Last week saw another fall in foreign currency exchange rates. Exchange rates have been falling steadily for several years now, however this latest incident was extremely severe. The dollar alone fell from 315 drams it traded for on Wednesday to 285 on Saturday evening, a fall of around 10% of it’s price. Amid the uncertainty, banks and exchanges around the city continue to trade with a discrepancy of 10 drams or more between the selling and buying prices for the dollar.
This latest plunge follows a decision by the Central Bank to increase the reserve rates for foreign currency by a staggering 4%. The increase from 8% to 12% both forced banks to sell foreign currency and slashed the money supply.
The central bank continuously keeps explaining the strengthening of the local currency both by rapid economic growth and increased foreign transfers. State officials apparently take advantage of public ignorance of financial matters by blatantly accepting that they are doing nothing to increase the money supply proportional to the growth of the economy. It this latest incident it is apparently doing exactly the opposite. The argument that transfers have increased has also been questioned by opposition figures.
Despite the asserted strengthening of the dram, it’s buying power has steadily declined for the past years. This is mostly due to the fact, that a large portion of the country’s import is monopolized, leading to businessmen enjoying super profits without being faced by competition that would force them to lower prices. This is also the main ground for speculation, that the Central Bank is deliberately allowing the currency to strengthen unhindered. In a talk show just before the incident, former prime minister Hrant Bagratyan talked extensively about the economic situation. He noted a recent incident in which the price of sugar, which is the monopoly of parliament member Samvel Alexanyan, was doubled overnight. The old price was restored a day afterwards, however this was followed by another plunge in foreign exchange rates.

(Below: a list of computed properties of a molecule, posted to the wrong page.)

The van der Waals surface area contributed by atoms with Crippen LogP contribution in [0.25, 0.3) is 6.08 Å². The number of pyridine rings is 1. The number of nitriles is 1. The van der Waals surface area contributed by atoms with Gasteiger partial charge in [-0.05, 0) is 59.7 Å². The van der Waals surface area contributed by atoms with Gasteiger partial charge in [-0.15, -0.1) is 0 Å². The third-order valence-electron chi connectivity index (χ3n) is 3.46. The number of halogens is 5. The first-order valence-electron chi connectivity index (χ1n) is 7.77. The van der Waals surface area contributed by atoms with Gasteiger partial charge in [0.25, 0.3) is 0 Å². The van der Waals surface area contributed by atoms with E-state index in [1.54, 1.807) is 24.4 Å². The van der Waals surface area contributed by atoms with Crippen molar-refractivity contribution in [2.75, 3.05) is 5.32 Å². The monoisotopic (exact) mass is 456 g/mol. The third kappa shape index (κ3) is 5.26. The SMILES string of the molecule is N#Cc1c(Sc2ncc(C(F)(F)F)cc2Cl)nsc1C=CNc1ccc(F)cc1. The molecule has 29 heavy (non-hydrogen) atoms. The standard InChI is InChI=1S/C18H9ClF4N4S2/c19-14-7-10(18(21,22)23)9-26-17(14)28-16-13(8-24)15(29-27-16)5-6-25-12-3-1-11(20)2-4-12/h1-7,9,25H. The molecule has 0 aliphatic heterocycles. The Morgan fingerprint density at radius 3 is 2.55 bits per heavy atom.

Exporters meanwhile have been continuously complaining about the situation. The effect on the large part of the population that relies on transfers from relatives working abroad or receives salaries in a dollar equivalent has also been harsh.